From my own experience and from what I often hear from other writers, there’s a tete-a-tete that happens between what we want/think our stories should be, and what the story itself has in mind. Right away, when writing KILLING GAME, that became my truth. Daniel was meant to die from the outset–this much necessary point to show Desiree the severity of her situation, and the even more daunting idea of consequence–but continued to live. Dimitri came to life to force that point when the first character refused to stick to his script. So much of that happens in so many stories I hear about. These tales have a life of their own, and any good creator allows them their necessary space.
Sometimes, an idea just isn’t that great. Sometimes, the market knows best.
I purposefully wrote Rishi’s Wish sans a real love interest. Sure, it’s one of the main points that makes Urban Fantasy what it is, but I decided I didn’t want to use it. At least not right away. I wanted this clueless girl to stumble and fall and pick herself up on her own. I wanted her to figure out that playing meek and quiet wasn’t a sure path to the right thing just falling into her lap. Does she receive help along the way? Sure. Are there those who wish they were in a relationship with her? Yes, but it’s not the main focus of the story. Not even the third focus.
Even so, reader feedback showed me these love connections are so important. While I’d wanted the romance to stay periphery, comments suggest this is an impossibility. I have team-Hamal and team-Daniel conversations frequently. Readers want Dee to fall in love.
There is a quick almost-togetherness in book 1. Hamal does pine. Daniel has doubts. Pollux shows interest. Maybe I did lay the groundwork more than I meant to…
This quote from book 1 sums up what I was trying to say. Ironically, this scene got cut:
“Careful your solitude doesn’t create emotional ties that wouldn’t exist if given other circumstances.”-Daniel to Dee, cut scene from KILLING GAME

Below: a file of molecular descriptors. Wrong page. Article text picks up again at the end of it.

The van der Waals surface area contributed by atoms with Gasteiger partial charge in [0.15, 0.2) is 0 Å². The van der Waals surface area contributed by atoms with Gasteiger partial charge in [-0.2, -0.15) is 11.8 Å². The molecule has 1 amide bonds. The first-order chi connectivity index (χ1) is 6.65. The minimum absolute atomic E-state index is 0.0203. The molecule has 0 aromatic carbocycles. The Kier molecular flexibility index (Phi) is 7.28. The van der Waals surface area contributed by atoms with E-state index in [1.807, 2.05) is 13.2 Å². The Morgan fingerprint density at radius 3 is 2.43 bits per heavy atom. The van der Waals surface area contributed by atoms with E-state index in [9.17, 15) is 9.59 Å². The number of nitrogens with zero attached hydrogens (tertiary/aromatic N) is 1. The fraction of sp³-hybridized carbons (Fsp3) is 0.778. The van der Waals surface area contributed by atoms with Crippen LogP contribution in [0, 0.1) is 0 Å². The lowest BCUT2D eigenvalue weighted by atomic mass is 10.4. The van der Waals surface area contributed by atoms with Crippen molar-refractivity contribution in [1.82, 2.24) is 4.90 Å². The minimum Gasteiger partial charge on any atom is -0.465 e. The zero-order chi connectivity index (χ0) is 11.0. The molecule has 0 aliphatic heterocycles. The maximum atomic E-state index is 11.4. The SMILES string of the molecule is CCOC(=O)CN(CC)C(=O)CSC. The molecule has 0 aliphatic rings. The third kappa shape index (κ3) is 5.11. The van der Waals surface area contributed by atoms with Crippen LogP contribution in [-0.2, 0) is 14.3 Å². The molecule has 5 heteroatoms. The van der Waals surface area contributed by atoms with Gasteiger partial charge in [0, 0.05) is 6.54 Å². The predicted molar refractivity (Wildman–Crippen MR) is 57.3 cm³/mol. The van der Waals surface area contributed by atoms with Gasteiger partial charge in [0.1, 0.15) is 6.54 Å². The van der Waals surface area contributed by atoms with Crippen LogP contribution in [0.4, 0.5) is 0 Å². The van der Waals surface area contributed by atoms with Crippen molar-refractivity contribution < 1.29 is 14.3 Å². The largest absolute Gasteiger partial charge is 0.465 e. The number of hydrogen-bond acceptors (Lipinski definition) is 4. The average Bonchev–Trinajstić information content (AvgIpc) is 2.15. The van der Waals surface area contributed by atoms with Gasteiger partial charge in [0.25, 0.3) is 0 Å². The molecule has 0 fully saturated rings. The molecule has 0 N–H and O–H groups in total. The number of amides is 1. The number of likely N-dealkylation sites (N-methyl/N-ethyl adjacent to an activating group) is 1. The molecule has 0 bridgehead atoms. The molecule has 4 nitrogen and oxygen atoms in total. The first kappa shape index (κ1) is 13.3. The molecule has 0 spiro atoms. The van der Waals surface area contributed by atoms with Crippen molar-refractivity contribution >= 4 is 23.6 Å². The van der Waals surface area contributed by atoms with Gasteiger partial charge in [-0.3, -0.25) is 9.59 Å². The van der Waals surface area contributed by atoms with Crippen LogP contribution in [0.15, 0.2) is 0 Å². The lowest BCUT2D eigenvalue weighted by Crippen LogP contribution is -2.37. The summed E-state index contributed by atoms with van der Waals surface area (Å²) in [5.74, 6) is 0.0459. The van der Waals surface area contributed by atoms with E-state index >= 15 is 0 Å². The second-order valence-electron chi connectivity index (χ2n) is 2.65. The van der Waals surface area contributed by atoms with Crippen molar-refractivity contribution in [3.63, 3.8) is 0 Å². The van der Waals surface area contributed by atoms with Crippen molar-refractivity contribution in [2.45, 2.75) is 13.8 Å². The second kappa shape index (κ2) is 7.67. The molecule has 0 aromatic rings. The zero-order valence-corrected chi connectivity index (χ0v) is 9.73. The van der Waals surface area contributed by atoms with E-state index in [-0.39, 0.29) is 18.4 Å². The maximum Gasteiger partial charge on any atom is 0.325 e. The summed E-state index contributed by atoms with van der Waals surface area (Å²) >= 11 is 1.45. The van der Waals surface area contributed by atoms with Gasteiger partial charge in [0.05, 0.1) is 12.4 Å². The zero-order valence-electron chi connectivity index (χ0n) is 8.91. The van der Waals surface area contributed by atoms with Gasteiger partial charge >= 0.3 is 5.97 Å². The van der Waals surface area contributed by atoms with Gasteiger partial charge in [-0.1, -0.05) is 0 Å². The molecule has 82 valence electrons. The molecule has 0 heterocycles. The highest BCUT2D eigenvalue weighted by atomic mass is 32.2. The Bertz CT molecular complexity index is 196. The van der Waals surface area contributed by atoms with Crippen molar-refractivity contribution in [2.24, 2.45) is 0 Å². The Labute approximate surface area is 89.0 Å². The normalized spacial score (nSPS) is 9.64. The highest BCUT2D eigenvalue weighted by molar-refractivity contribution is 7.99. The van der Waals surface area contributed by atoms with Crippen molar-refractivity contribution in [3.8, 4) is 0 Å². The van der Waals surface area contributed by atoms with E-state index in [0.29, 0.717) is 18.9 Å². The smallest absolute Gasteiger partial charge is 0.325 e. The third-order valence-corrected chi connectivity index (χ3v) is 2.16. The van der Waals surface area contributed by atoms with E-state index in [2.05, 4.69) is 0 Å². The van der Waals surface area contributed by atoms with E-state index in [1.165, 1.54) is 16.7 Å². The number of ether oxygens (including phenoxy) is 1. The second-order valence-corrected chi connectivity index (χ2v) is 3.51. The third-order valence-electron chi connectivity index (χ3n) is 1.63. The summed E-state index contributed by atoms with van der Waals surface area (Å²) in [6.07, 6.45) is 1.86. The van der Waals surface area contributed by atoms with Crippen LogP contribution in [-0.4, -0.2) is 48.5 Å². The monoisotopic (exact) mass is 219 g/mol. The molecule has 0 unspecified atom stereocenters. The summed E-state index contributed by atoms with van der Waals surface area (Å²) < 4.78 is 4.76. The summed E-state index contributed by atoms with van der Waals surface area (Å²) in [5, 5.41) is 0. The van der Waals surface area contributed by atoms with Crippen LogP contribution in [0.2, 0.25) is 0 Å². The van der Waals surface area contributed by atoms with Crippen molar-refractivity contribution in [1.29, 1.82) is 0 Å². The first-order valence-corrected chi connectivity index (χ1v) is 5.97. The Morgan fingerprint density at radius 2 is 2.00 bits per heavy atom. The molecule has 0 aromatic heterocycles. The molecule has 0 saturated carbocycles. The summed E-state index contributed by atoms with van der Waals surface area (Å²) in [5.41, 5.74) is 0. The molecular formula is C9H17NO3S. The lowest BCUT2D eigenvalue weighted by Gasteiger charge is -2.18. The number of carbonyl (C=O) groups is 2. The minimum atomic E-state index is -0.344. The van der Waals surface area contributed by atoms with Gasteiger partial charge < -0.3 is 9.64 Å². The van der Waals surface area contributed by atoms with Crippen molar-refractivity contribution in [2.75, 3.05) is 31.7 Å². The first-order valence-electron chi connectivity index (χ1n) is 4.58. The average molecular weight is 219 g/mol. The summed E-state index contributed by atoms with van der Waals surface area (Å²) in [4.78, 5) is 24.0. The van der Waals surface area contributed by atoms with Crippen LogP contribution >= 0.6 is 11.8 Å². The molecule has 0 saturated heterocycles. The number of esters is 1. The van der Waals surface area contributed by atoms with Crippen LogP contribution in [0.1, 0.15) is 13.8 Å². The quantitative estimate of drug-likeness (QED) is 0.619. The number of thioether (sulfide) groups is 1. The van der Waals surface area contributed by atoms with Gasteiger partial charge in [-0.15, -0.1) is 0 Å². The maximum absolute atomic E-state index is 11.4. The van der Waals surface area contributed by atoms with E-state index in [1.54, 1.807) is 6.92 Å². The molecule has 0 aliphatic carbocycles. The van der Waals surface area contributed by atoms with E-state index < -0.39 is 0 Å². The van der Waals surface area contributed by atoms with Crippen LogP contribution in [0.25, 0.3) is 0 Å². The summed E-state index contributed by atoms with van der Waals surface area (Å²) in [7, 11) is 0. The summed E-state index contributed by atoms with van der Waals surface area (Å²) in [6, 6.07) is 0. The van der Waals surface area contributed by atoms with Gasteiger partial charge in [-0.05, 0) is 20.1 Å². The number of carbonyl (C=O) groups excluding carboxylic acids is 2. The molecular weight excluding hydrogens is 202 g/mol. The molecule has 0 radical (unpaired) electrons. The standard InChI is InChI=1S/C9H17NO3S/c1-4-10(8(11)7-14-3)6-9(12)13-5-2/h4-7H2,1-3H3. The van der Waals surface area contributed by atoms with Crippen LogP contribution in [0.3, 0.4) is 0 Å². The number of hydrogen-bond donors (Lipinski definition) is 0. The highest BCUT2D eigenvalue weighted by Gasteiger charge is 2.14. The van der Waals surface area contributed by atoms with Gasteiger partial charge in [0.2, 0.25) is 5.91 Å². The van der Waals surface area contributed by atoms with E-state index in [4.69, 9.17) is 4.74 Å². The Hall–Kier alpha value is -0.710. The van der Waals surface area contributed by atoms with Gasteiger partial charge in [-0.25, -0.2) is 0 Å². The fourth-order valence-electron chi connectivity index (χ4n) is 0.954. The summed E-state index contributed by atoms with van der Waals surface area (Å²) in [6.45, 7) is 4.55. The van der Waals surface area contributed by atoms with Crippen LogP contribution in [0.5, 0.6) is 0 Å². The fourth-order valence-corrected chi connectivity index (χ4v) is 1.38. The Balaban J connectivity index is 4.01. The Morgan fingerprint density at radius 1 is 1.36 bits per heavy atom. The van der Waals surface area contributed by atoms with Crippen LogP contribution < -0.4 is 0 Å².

That’s ultimately why I never tie these characters together. I was pointing out how not real, or if you don’t like that, how situational their feelings are. Hamal is the only person Dee has ever met with who she can discuss the strange things happening to her. He’s the only person she knows that can truly help her. He’s the only one who’s ever given her any information.
When Dee is further isolated, Daniel is the only one to talk to. While she never sees him as more than a friend, her uniqueness pulls Daniel towards her. Just as that same oddity pulls everyone near her close. Is she some amazing personality people can’t help but love? Gods, no. She rarely shows her personality, so busy toeing the line, hiding, afraid someone will decide to kill her. That no one knows what to make of her, that no one knows how to interpret what they think of her, these feelings are mistaken for like, lust, and in some cases, love.
Not forever though
There is a love story intertwined here, but it doesn’t start to show its face until Born To Die. Hopefully, readers won’t be too mad at me for this, after having their hopes pegged on one or another character. Dee still has a ways to go. She still has to decide which path to walk. Not until then will she be ready to sit with someone as her partner.